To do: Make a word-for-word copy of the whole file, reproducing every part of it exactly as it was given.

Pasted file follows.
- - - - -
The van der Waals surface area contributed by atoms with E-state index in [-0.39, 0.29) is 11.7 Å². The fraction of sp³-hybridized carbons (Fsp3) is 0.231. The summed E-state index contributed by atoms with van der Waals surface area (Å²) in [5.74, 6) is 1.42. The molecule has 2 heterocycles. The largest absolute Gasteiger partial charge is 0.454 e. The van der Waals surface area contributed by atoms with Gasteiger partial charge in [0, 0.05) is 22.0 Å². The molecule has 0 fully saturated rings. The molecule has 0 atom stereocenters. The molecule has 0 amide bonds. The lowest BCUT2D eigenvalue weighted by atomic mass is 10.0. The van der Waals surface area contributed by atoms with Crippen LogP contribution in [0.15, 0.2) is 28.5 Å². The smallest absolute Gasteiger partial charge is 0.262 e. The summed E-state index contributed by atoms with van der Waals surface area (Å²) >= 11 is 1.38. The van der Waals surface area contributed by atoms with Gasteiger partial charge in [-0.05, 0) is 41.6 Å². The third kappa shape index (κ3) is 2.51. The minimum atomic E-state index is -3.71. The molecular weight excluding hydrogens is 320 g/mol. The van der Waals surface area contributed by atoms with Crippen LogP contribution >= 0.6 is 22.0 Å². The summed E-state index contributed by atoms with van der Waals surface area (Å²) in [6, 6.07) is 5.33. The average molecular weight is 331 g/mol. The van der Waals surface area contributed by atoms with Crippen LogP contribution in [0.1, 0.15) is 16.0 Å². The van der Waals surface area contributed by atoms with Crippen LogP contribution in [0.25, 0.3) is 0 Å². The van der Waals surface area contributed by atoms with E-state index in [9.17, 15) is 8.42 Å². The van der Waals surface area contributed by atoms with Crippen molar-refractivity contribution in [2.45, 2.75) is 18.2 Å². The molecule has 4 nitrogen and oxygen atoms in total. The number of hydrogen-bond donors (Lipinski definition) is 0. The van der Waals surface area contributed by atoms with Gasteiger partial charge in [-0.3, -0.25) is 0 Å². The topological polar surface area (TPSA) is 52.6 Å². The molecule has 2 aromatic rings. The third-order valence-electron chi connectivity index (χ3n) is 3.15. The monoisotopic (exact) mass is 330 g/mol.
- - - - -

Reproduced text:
The van der Waals surface area contributed by atoms with E-state index in [-0.39, 0.29) is 11.7 Å². The fraction of sp³-hybridized carbons (Fsp3) is 0.231. The summed E-state index contributed by atoms with van der Waals surface area (Å²) in [5.74, 6) is 1.42. The molecule has 2 heterocycles. The largest absolute Gasteiger partial charge is 0.454 e. The van der Waals surface area contributed by atoms with Gasteiger partial charge in [0, 0.05) is 22.0 Å². The molecule has 0 fully saturated rings. The molecule has 0 atom stereocenters. The molecule has 0 amide bonds. The lowest BCUT2D eigenvalue weighted by atomic mass is 10.0. The van der Waals surface area contributed by atoms with Crippen LogP contribution in [0.15, 0.2) is 28.5 Å². The smallest absolute Gasteiger partial charge is 0.262 e. The summed E-state index contributed by atoms with van der Waals surface area (Å²) >= 11 is 1.38. The van der Waals surface area contributed by atoms with Gasteiger partial charge in [-0.05, 0) is 41.6 Å². The third kappa shape index (κ3) is 2.51. The minimum atomic E-state index is -3.71. The molecular weight excluding hydrogens is 320 g/mol. The van der Waals surface area contributed by atoms with Crippen LogP contribution >= 0.6 is 22.0 Å². The summed E-state index contributed by atoms with van der Waals surface area (Å²) in [6, 6.07) is 5.33. The average molecular weight is 331 g/mol. The van der Waals surface area contributed by atoms with Crippen LogP contribution in [0.1, 0.15) is 16.0 Å². The van der Waals surface area contributed by atoms with Crippen LogP contribution in [0.25, 0.3) is 0 Å². The van der Waals surface area contributed by atoms with E-state index in [9.17, 15) is 8.42 Å². The van der Waals surface area contributed by atoms with Crippen molar-refractivity contribution in [2.45, 2.75) is 18.2 Å². The molecule has 4 nitrogen and oxygen atoms in total. The number of hydrogen-bond donors (Lipinski definition) is 0. The van der Waals surface area contributed by atoms with Gasteiger partial charge in [-0.3, -0.25) is 0 Å². The topological polar surface area (TPSA) is 52.6 Å². The molecule has 2 aromatic rings. The third-order valence-electron chi connectivity index (χ3n) is 3.15. The monoisotopic (exact) mass is 330 g/mol.